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Was Irene McCormack a martyr for her Christian beliefs or merely one of Peru's many victims of terrorism? By May 1991, one of the world's most ruthless terrorist groups, the Sendero Luminoso, or Shining Path, had left 30,000 known dead in its ten-year guerrilla war against the Peruvian government. On 21 May 1991, as dusk settled upon the Andean town of Huasahuasi, a silver-haired Australian woman became part of this horrifying death toll. Sister Irene McCormack, a Catholic nun and member of the religious order founded by Mary MacKillop, was executed after a mock trial that saw a young woman terrorist label Sister Irene a Yankee imperialist before firing a bullet at point-blank range into the back of her head. What makes a woman leave the safety of Australia and travel to an impoverished mountain village in rural Peru, an area where threats and violence are a daily reality, to teach the village children to read and write? Anne Henderson has gone beyond the headlines to uncover just who was Irene McCormack.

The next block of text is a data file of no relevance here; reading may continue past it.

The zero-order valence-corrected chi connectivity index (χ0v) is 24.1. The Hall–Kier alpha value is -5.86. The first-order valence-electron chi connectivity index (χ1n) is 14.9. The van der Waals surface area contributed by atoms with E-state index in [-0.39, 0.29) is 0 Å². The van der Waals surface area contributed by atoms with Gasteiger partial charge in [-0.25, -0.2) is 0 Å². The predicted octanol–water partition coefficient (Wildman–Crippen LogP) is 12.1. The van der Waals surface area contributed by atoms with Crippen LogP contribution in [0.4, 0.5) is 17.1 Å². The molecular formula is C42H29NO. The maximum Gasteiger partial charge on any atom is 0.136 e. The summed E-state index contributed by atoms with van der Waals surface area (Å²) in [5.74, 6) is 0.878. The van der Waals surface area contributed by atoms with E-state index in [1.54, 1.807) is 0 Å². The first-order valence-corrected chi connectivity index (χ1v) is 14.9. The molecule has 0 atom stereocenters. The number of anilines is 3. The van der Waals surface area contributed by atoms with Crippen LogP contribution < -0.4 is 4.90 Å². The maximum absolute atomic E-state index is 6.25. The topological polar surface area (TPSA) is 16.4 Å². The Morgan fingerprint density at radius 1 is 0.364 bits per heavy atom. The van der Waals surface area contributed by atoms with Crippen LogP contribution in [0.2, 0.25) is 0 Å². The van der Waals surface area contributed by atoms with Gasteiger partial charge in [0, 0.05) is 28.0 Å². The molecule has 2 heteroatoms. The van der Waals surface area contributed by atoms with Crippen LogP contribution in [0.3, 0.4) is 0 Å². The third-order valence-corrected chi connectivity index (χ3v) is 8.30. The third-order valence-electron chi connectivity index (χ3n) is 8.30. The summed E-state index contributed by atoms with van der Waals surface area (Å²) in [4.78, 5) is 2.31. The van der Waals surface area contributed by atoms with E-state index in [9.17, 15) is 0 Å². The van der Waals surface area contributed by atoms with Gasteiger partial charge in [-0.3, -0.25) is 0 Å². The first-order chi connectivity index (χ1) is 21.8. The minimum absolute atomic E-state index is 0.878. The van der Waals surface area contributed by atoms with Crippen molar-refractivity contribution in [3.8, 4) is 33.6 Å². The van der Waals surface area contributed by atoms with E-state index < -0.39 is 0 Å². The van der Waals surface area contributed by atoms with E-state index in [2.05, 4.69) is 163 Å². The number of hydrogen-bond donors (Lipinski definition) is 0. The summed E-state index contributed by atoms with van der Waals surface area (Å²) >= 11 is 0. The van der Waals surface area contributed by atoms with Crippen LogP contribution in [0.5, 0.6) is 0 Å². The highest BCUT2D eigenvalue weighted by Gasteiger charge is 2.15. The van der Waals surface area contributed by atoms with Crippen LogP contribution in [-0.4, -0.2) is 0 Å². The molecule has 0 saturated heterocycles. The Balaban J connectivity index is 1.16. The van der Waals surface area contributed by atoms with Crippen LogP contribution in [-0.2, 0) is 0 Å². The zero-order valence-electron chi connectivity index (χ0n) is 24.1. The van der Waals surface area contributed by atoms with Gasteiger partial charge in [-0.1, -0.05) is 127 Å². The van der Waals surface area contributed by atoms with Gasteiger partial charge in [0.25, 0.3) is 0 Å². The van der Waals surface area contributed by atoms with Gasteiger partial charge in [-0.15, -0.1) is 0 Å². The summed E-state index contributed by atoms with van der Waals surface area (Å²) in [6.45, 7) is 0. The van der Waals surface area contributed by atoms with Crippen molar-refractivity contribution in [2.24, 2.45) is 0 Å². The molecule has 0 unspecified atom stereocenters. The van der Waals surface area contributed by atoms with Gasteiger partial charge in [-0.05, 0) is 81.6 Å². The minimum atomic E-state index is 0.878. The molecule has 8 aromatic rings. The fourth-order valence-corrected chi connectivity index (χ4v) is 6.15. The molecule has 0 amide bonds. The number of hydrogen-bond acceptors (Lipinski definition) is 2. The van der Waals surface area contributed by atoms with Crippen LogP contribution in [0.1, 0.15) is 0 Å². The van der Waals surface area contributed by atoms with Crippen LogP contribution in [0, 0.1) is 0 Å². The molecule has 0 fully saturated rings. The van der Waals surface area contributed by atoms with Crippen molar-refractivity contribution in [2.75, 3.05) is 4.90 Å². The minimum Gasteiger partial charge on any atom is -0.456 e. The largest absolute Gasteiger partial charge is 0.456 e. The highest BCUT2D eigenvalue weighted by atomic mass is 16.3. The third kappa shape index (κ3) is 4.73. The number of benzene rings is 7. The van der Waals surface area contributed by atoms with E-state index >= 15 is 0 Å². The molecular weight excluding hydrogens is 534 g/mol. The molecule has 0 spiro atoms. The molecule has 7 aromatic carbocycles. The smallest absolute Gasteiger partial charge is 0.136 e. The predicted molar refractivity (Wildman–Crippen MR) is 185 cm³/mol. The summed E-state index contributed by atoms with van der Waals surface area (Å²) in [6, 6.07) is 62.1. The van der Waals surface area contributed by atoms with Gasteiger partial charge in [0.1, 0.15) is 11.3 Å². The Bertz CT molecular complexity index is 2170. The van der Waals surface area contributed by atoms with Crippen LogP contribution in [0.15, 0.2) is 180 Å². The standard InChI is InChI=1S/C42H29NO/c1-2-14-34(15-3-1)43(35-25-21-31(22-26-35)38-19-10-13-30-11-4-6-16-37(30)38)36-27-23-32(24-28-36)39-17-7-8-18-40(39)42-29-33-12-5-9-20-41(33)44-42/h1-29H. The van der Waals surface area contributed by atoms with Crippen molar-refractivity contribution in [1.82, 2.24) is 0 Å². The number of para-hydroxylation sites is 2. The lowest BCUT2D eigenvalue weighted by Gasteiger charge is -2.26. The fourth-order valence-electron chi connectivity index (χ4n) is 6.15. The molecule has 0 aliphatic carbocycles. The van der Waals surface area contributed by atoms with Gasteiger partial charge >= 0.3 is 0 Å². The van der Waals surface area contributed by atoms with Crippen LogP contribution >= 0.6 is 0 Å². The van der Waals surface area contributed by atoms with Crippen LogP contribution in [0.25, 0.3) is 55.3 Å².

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About the Author
Anne Henderson was born in Melbourne and now lives in Sydney. She is a graduate of Melbourne University and worked as a teacher for seventeen years before taking up her current position as Deputy Direction of The Sydney Institure and editor of The Sydney Papers. She is the author of From All Corners: Six Migrant Stories (1993) and Educating Johannah: A Year in Year 12 (1995).